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Birch Wood Cabinets vs Maple Wood Cabinets: Pros and Cons

Among several factors that determine the quality, integrity, and appearance of your kitchen cabinets, wood is arguably the most important one. While high-quality wood species ensure high longevity of your cabinets, low-quality wood invariably means your cabinets will deteriorate pretty quickly. There are several types of wood types; however, let’s talk about the two most popular ones — birch wood vs maple wood.

This guide will quickly walk you through the pros and cons of each type helping you choose between birch wood cabinets vs maple wood cabinets.

Pros of Birch Kitchen Cabinets

Birchwood is one of the popular wood species grown in the forests of North America, especially Canada and the USA. Since it’s widely available, it’s one of the most preferred solid wood materials for kitchen cabinetry.

Birch wood features a unique grain pattern which is usually straight and uniform.

Grain Patterns: Birchwood features a unique grain pattern which is usually straight and uniform. In some cases, though, it may also have wavy grain patterns as well. Thanks to its close grain pattern, it stains evenly — a factor critical for cabinet manufacturers. Overall, it looks great with natural finishes and is a budget-friendly option for many homeowners looking for affordable cabinet units.

  • Most Affordable
  • High Tensile Strength Rating
  • Versatile Finish Options

Most Affordable: Birchwood is the most affordable of all hardwood options. No wonder why it’s the go-to wood type for homeowners looking for cost-effective kitchen cabinets. If you have a shoestring kitchen remodeling budget, you should opt for kitchen cabinets built from birch wood and save tons of money.

High Tensile Strength: Tensile strength is a rating that determines how well wood species hold nails and screws. Even as birch wood is an affordable option, it still enjoys a high tensile strength rating on account of which it has reliable structural integrity. Therefore, when you choose kitchen cabinets built with birch wood, you can be sure they will last fairly long and withstand the elements.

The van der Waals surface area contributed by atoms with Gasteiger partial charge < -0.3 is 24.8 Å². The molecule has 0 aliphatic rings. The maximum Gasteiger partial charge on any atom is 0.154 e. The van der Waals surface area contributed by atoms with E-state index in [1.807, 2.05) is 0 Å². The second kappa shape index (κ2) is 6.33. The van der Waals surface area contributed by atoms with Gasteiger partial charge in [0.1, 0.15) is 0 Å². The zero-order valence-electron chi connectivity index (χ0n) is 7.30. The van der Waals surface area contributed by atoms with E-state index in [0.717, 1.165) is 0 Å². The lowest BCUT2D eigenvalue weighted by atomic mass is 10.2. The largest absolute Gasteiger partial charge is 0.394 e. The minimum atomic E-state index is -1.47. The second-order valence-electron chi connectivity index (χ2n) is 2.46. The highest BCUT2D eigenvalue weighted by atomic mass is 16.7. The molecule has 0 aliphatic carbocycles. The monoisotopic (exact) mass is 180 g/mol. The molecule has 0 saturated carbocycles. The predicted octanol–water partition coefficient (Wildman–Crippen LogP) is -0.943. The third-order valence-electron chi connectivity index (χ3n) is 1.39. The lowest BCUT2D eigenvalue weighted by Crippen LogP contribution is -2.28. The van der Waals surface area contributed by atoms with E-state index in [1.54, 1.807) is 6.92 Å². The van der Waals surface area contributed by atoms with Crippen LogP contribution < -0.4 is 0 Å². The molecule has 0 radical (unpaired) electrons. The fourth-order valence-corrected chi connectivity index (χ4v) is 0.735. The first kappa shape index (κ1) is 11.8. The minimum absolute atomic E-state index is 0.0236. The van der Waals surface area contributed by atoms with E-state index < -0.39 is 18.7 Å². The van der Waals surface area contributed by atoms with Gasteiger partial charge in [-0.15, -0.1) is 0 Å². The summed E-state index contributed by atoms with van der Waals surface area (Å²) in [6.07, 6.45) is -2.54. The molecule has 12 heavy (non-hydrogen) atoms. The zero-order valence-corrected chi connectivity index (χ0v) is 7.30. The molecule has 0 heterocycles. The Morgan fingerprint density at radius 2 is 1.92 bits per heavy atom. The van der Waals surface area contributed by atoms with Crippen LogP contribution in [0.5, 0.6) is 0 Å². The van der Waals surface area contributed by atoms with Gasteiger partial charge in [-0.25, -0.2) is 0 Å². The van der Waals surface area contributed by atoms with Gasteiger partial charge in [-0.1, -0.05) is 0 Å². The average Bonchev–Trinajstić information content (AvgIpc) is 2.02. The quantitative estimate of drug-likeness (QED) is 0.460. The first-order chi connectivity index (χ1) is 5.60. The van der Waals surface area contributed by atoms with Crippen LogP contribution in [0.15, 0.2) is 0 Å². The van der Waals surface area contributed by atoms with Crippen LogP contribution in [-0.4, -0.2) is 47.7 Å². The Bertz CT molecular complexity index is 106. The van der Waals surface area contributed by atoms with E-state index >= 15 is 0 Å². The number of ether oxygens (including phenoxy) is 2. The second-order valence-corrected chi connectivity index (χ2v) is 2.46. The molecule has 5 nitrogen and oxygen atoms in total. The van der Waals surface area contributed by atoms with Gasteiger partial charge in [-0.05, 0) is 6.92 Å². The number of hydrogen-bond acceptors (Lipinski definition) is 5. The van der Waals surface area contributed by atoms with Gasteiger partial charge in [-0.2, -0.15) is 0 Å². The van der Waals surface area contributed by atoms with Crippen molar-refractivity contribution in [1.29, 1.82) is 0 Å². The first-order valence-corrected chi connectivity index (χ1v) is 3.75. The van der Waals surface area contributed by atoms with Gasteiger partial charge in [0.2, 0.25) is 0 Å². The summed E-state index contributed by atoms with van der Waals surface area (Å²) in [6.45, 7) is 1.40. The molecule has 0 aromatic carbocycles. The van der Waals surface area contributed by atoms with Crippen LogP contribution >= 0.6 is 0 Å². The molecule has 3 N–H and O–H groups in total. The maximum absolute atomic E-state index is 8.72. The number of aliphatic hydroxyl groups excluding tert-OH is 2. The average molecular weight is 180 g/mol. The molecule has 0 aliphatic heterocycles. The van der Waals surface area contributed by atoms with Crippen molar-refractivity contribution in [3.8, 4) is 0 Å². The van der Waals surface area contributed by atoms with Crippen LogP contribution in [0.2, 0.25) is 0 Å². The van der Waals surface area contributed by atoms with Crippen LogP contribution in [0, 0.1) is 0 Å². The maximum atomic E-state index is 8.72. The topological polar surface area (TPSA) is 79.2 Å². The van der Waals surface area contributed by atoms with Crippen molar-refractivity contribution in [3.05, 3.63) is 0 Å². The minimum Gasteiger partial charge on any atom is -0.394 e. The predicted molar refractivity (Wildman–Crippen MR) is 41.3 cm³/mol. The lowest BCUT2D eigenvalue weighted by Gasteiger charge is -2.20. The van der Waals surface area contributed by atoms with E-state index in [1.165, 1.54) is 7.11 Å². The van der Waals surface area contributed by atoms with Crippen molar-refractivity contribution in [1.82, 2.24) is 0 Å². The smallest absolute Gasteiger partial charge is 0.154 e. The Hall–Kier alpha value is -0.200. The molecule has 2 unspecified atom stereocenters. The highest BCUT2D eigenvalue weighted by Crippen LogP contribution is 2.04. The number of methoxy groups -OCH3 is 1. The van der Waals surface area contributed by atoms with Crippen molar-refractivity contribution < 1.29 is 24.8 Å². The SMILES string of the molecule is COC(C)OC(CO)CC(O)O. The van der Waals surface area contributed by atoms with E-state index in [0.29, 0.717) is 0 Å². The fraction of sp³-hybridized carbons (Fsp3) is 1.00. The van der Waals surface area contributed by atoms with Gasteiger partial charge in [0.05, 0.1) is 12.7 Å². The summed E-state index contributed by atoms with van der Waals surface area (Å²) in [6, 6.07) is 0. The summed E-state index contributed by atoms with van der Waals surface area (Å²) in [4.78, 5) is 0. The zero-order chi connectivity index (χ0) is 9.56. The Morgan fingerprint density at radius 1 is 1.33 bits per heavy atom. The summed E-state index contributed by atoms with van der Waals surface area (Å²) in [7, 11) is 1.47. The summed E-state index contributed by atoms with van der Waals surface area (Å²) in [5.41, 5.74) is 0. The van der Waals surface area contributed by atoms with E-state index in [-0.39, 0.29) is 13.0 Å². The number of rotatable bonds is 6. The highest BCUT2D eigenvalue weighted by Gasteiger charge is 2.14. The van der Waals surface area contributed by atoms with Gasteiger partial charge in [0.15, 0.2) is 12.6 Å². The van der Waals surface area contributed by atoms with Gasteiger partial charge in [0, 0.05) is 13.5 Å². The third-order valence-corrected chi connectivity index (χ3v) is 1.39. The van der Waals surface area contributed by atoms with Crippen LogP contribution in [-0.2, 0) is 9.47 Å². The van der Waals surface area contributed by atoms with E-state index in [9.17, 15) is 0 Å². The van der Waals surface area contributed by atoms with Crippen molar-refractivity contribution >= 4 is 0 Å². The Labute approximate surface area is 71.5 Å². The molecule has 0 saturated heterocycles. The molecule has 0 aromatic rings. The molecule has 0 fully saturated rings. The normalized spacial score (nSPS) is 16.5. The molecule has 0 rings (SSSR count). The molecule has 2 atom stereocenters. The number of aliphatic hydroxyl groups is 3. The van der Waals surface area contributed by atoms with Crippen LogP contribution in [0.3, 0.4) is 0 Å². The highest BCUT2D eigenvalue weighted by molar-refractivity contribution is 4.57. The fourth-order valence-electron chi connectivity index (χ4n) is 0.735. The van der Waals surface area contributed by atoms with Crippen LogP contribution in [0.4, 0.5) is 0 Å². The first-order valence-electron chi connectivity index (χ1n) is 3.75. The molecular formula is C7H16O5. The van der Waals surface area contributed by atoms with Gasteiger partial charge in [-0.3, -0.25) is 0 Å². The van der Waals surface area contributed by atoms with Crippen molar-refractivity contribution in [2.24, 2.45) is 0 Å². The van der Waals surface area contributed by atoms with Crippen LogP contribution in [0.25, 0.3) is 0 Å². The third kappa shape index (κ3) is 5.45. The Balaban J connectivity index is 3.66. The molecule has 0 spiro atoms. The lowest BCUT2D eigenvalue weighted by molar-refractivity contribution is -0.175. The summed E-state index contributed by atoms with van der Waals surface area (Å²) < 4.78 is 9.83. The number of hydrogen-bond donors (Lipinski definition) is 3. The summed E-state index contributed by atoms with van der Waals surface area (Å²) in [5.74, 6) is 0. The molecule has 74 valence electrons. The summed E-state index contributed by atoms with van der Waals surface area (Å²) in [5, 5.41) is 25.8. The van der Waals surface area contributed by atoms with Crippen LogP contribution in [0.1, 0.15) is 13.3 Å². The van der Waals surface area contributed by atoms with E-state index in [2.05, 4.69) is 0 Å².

Versatile Finish Options: Wood species are only as good as their ability to stain well. Birchwood boasts a light color which makes it easy for a variety of finish options. You can either choose to apply a natural finish or treat it with walnut, cherry or maple stain.

Cons of Birch Kitchen Cabinets

  • Rough Texture
  • Slightly Porous

Rough Texture: While birch wood stains evenly, it still lacks a smooth texture, unlike many other wood species. If you’re looking shiny mirror finishes from your kitchen cabinets, birch wood might leave you disappointed.

Slightly Porous: Wood species that are porous may not offer the best results after staining. Unfortunately, birch wood is known to be slightly porous which makes it vulnerable to blotchy results after staining.

Recommended Reading: What is Birch Wood and How it Affects Your Cabinets

Pros of Maple Kitchen Cabinets

Compared to birch wood, Maple wood is a stronger and denser wood type which is known to receive a wide range of stains such as dark and glossy finishes. As a result, it is able to mimic many popular wood types such as cherry and mahogany. Maple wood is more expensive and versatile than birch wood.

Maple wood is a stronger and denser wood type which is known to receive a wide range of stains such as dark and glossy finishes.

  • Great Resistance
  • Wide Availability
  • Impermeable Surface

Great Resistance: Being stronger and denser than birch wood, maple wood resists dents, dings, scratches, and cracks easily. Plus, it retains its organic beauty for years together, which makes it a hot favorite for homeowners looking for kitchen cabinets with high integrity value. If you have a kitchen that receives high traffic, maple wood is a great option for you as it can handle the abuse well.

Wide Availability: Much like birch wood, maple wood is also widely available, making it a popular wood choice for many homeowners pursuing kitchen remodeling. Moreover, maple wood is available in a wide range of styles and colors, a factor that helps you build kitchen cabinets different types of kitchens.

Impermeable Surface: Unlike birch wood, maple wood isn’t porous. In fact, it boasts of an impermeable surface. As a result, it yields great results no matter what your choice of finish is. No blotchy results whatsoever!

Recommended Reading: Why Shaker Cabinets are Popular (Pros and Cons)

Cons of Maple Kitchen Cabinets

  • Prohibitively Expensive
  • Prone to Discoloration

Prohibitively Expensive: Maple wood may be super sturdy, visually appealing and finish-friendly. However, it also comes with a hefty price tag. Homeowners who have a tight kitchen remodeling budget may find it out of their reach.

Prone to Discoloration: Expensive wood species come with a caveat and maple wood is no exception. Being a premium hardwood variety, kitchen cabinets built with maple wood require great care and maintenance. For example, when they’re exposed to direct sunlight, their finish will wear off over the years.

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